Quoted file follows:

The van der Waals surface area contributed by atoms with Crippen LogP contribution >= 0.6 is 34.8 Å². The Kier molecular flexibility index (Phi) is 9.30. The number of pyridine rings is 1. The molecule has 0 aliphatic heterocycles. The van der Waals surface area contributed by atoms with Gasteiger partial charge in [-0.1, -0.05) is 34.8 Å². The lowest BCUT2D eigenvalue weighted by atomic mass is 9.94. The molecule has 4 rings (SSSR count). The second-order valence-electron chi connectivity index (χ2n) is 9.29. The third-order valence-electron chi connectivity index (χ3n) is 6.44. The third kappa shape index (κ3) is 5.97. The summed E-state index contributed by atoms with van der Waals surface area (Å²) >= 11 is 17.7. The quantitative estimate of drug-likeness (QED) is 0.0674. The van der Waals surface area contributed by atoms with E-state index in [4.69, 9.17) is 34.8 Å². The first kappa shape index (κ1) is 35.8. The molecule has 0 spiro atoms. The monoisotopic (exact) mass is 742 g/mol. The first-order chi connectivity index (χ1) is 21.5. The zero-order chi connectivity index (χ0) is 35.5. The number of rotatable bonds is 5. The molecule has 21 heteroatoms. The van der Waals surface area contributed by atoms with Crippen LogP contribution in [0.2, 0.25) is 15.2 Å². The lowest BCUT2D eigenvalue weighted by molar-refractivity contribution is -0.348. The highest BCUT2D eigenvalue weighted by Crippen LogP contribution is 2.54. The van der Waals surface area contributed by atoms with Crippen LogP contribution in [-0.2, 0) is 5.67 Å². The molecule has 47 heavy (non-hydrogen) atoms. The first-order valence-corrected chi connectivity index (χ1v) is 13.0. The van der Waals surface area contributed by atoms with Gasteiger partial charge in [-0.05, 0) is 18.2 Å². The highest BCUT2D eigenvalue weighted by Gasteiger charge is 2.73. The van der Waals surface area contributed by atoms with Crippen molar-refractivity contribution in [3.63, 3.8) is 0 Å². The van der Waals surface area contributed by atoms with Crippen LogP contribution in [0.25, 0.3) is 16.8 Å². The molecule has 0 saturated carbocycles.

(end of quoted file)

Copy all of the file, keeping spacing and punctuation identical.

The van der Waals surface area contributed by atoms with Crippen LogP contribution >= 0.6 is 34.8 Å². The Kier molecular flexibility index (Phi) is 9.30. The number of pyridine rings is 1. The molecule has 0 aliphatic heterocycles. The van der Waals surface area contributed by atoms with Gasteiger partial charge in [-0.1, -0.05) is 34.8 Å². The lowest BCUT2D eigenvalue weighted by atomic mass is 9.94. The molecule has 4 rings (SSSR count). The second-order valence-electron chi connectivity index (χ2n) is 9.29. The third-order valence-electron chi connectivity index (χ3n) is 6.44. The third kappa shape index (κ3) is 5.97. The summed E-state index contributed by atoms with van der Waals surface area (Å²) >= 11 is 17.7. The quantitative estimate of drug-likeness (QED) is 0.0674. The van der Waals surface area contributed by atoms with E-state index in [4.69, 9.17) is 34.8 Å². The first kappa shape index (κ1) is 35.8. The molecule has 0 spiro atoms. The monoisotopic (exact) mass is 742 g/mol. The first-order chi connectivity index (χ1) is 21.5. The zero-order chi connectivity index (χ0) is 35.5. The number of rotatable bonds is 5. The molecule has 21 heteroatoms. The van der Waals surface area contributed by atoms with Crippen LogP contribution in [0.2, 0.25) is 15.2 Å². The lowest BCUT2D eigenvalue weighted by molar-refractivity contribution is -0.348. The highest BCUT2D eigenvalue weighted by Crippen LogP contribution is 2.54. The van der Waals surface area contributed by atoms with Crippen LogP contribution in [-0.2, 0) is 5.67 Å². The molecule has 47 heavy (non-hydrogen) atoms. The first-order valence-corrected chi connectivity index (χ1v) is 13.0. The van der Waals surface area contributed by atoms with Gasteiger partial charge in [-0.05, 0) is 18.2 Å². The highest BCUT2D eigenvalue weighted by Gasteiger charge is 2.73. The van der Waals surface area contributed by atoms with Crippen molar-refractivity contribution in [3.63, 3.8) is 0 Å². The van der Waals surface area contributed by atoms with Crippen LogP contribution in [0.25, 0.3) is 16.8 Å². The molecule has 0 saturated carbocycles.